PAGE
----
Kasimir Malevitch, Carré blanc sur fond blanc, 1918
Kasimir Malevitch, White on White, 1918

It was with this revolutionary spirit that the Ukrainian born artist produced his work White on White in 1918 – considered to be the culmination of his supremacist experimentation, thus surpassing the extremism already achieved with his work Black Square, produced three years prior in 1915.

Kasimir Malevitch, Carré noir sur fond blanc, 1915
Kasimir Malevitch, Black Square, 1915

Believed to be the first monochrome piece in contemporary painting, his purist work at MoMA in New York is a testament to abstraction taken to the extreme.

This almost metaphysical artistic practice promotes spiritual elevation which is as pure as the physical piece itself, creating a complete separation from the material world. Thus, according to Malevitch, this canvas – which superimposes two white squares – would allow access to a kind of infinite realm.

White on White: Canvassing the Masterpiece

A Truly Monochromatic Piece?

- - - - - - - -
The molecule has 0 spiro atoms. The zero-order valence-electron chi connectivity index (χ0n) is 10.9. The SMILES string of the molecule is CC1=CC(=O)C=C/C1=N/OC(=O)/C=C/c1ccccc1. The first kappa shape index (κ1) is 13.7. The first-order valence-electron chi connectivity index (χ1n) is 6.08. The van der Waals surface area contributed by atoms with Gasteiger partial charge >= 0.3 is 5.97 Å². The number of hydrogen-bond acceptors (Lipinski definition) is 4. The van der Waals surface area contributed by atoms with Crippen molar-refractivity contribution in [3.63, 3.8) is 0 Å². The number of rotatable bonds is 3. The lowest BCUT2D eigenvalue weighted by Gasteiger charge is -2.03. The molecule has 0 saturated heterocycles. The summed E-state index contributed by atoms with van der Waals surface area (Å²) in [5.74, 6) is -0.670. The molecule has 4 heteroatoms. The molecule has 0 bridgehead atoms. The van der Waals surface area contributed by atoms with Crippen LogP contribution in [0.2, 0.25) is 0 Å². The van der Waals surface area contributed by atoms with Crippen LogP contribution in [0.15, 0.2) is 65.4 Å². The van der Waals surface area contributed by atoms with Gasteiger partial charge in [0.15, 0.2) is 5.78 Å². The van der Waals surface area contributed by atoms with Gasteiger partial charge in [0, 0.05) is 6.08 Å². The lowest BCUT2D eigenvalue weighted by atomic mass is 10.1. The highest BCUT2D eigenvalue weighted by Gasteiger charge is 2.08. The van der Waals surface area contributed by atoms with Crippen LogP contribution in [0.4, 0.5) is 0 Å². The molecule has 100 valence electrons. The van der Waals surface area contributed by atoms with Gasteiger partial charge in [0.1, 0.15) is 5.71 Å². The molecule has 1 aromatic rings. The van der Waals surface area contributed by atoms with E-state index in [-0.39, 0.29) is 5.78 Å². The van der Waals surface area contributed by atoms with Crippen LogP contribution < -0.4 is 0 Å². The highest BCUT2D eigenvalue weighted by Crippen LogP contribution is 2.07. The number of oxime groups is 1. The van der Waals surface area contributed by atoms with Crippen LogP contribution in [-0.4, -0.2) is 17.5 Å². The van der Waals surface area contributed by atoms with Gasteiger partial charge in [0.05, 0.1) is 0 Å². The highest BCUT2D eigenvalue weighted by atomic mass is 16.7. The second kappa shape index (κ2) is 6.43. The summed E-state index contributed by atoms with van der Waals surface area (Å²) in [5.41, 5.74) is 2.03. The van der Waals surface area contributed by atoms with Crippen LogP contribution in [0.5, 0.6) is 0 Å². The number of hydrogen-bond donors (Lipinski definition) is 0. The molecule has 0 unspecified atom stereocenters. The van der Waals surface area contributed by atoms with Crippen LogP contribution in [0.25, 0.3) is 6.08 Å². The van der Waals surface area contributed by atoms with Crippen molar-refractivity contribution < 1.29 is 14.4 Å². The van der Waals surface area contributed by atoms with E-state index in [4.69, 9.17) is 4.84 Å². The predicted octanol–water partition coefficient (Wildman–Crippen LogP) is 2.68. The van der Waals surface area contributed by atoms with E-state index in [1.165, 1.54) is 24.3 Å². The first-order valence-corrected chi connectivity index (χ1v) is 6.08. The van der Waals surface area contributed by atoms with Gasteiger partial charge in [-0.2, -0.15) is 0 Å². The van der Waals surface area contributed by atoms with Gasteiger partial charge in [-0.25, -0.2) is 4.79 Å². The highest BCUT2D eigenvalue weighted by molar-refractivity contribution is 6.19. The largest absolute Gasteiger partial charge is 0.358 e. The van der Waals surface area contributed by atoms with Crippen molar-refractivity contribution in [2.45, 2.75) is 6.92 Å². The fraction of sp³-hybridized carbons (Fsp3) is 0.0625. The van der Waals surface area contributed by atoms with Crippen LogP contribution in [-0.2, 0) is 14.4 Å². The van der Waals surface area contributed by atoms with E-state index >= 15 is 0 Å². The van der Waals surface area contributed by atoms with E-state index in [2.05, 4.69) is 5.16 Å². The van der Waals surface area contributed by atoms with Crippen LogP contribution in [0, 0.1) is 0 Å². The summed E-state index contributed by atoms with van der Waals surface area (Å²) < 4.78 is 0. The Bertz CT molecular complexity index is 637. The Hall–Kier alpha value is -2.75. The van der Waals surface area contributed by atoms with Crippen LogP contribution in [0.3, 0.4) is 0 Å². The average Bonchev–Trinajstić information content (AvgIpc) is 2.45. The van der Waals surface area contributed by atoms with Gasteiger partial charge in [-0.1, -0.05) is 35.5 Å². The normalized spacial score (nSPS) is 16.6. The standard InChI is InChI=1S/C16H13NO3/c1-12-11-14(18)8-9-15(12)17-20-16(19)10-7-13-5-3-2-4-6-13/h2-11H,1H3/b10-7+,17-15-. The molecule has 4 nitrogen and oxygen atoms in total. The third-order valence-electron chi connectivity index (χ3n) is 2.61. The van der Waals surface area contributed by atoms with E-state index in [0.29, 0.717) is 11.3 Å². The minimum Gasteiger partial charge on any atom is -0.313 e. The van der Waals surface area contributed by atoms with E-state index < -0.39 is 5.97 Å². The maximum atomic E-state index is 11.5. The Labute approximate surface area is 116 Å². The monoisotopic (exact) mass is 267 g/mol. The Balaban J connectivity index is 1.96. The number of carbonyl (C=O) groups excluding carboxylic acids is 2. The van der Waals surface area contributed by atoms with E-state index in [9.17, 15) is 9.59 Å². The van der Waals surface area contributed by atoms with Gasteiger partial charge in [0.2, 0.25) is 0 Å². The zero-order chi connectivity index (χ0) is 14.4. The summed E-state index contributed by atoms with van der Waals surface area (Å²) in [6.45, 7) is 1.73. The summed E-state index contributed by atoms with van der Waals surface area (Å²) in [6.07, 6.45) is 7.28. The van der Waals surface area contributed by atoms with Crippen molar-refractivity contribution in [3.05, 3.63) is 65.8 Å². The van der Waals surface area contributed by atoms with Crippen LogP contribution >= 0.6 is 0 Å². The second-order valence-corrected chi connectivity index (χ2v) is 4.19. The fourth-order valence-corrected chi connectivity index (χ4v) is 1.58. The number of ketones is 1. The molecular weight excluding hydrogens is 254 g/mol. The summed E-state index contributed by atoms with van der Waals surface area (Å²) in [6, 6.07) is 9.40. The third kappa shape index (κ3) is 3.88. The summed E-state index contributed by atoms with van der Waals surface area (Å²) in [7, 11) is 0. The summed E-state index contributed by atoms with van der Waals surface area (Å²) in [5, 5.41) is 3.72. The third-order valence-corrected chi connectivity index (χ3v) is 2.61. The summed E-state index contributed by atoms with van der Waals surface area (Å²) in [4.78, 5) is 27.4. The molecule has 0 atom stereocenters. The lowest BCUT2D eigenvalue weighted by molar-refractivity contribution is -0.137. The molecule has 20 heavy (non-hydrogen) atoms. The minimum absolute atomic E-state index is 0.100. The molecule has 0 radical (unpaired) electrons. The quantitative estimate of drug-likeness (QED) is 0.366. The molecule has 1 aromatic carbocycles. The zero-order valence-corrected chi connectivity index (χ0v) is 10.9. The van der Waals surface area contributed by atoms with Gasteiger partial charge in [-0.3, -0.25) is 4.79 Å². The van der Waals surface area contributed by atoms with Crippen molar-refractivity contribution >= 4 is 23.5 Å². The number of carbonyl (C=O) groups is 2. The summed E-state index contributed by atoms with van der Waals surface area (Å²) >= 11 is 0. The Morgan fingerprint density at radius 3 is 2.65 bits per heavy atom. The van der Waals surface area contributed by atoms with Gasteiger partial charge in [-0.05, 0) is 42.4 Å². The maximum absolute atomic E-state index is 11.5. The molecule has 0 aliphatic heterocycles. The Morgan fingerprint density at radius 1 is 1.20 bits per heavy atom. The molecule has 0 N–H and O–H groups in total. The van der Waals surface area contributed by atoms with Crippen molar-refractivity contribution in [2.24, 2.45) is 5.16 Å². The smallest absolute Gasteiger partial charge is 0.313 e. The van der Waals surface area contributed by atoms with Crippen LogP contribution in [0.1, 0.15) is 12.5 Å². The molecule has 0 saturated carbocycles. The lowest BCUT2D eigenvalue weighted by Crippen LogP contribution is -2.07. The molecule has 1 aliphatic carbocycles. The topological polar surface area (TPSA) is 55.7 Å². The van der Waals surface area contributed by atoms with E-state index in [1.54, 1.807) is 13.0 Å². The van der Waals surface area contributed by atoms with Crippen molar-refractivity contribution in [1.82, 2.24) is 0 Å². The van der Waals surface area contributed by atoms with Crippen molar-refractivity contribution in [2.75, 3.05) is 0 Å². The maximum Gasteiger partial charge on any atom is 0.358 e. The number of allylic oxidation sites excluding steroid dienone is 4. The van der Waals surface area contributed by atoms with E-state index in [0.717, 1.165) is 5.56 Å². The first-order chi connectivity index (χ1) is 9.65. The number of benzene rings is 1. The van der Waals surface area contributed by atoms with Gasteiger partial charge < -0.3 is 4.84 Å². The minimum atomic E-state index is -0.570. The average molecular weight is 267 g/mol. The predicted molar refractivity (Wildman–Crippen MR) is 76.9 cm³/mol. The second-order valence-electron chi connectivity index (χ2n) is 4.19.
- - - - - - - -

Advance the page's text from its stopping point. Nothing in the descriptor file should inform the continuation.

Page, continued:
Considered only as a non-color on the color wheel, white is not a true color, due to the fact that it has no hue. However, considered as the first monochrome piece in the history of art, Malevich’s White on White actually presents some nuances… 

When we hear « white on white” without having even seen the work itself, we may imagine that we are only looking at a purely white canvas. But the reality is quite different. Indeed, the artist has deliberately superimposed two shades of white in order to create a contrast between the two shades.

Kasimir Malevitch, Carré blanc sur fond blanc, 1918 (détail)
Kasimir Malevitch, White on White, 1918 (detail)

A warm, ochre, almost mushroomy white is used by the artist to cover the the entirety of the canvas. Another splash of white, this time cooler and slightly bluish, is used to create the second square..

Imperfect Purity

In total opposition to his 1915 work, Black Square, in which the solid black color is located dead in the center of the work, perfectly straight in relation to the format of the canvas, White on White is particularly asymmetrical